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This article in CS

  1. Vol. 50 No. 1, p. 13-28
    Received: June 7, 2009

    * Corresponding author(s): r.ortiz@cgiar.org


Conserving and Enhancing Maize Genetic Resources as Global Public Goods–A Perspective from CIMMYT

  1. Rodomiro Ortiz *,
  2. Suketoshi Taba,
  3. Víctor H. Chávez Tovar,
  4. Mónica Mezzalama,
  5. Yunbi Xu,
  6. Jianbing Yan and
  7. Jonathan H. Crouch
  1. Centro Internacional de Mejoramiento de Maíz y Trigo (CIMMYT), Apdo. Postal 6-641, 06600 Mexico, D.F., Mexico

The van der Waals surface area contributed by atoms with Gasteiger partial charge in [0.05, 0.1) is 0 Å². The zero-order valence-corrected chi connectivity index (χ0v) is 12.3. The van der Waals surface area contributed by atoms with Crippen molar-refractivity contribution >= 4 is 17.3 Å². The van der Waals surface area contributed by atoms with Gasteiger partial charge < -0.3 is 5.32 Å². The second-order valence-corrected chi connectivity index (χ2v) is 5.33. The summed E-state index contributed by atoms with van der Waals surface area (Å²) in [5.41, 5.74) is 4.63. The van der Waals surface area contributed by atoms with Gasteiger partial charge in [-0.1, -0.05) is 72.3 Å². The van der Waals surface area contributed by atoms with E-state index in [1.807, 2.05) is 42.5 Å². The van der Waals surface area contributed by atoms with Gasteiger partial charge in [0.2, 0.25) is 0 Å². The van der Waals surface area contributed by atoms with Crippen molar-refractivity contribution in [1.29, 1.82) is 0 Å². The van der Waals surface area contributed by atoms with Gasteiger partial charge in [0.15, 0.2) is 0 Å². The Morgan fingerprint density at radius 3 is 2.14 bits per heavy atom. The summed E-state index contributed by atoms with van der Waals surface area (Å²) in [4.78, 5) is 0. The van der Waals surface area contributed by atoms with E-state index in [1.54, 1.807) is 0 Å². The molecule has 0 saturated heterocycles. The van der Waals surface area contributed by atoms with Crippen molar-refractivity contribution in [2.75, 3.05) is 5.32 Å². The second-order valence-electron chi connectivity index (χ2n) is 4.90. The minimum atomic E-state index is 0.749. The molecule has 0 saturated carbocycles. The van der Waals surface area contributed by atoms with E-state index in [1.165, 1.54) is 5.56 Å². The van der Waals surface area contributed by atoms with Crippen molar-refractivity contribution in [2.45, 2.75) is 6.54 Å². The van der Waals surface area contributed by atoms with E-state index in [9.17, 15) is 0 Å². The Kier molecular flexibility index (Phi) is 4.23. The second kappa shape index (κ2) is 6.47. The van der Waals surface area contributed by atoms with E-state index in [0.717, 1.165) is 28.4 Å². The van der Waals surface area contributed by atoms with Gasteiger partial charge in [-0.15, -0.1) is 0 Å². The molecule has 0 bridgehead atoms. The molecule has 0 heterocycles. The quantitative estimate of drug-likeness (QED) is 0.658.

The growing demands for food, feed, and bioenergy worldwide will require a 2% per annum increase in global maize (Zea mays L.) production. Maize is one of the most important staple food crops across the developing world as well as being an important feed crop for global livestock production and the emerging biofuel industry. Maize genotypes can range from 0.5 to 5 m standing height at flowering, mature in 60 to 330 d from planting, produce 1 to 4 ears per plant, 10 to 1800 kernels per ear and yield from 0.5 to 23.5 Mg of grain per hectare. Even greater genetic diversity is present in related species yet surprisingly little of the maize-related biodiversity is present in the current elite breeding pools. Improved methods and tools for germplasm conservation, characterization, and data sharing, as well as for population improvement, gene pool enhancement, and genomics-aided breeding are urgently needed if increases in maize productivity, particularly in the developing world, are to keep pace with predicted increases in demand. Progress in the private sector, particularly with the development of temperate maize cultivars, is far beyond that of the public sector, particularly regarding tropical maize cultivar development. This article provides an overview of progress at the International Maize and Wheat Improvement Center (CIMMYT) with national partners across the developing world. Particular emphasis is given to issues related to the continued development of elite maize breeding material as global public goods, especially regarding the introgression of new variations from genetic resources and the legal and phytosanitary issues related to international exchange of maize germplasm.

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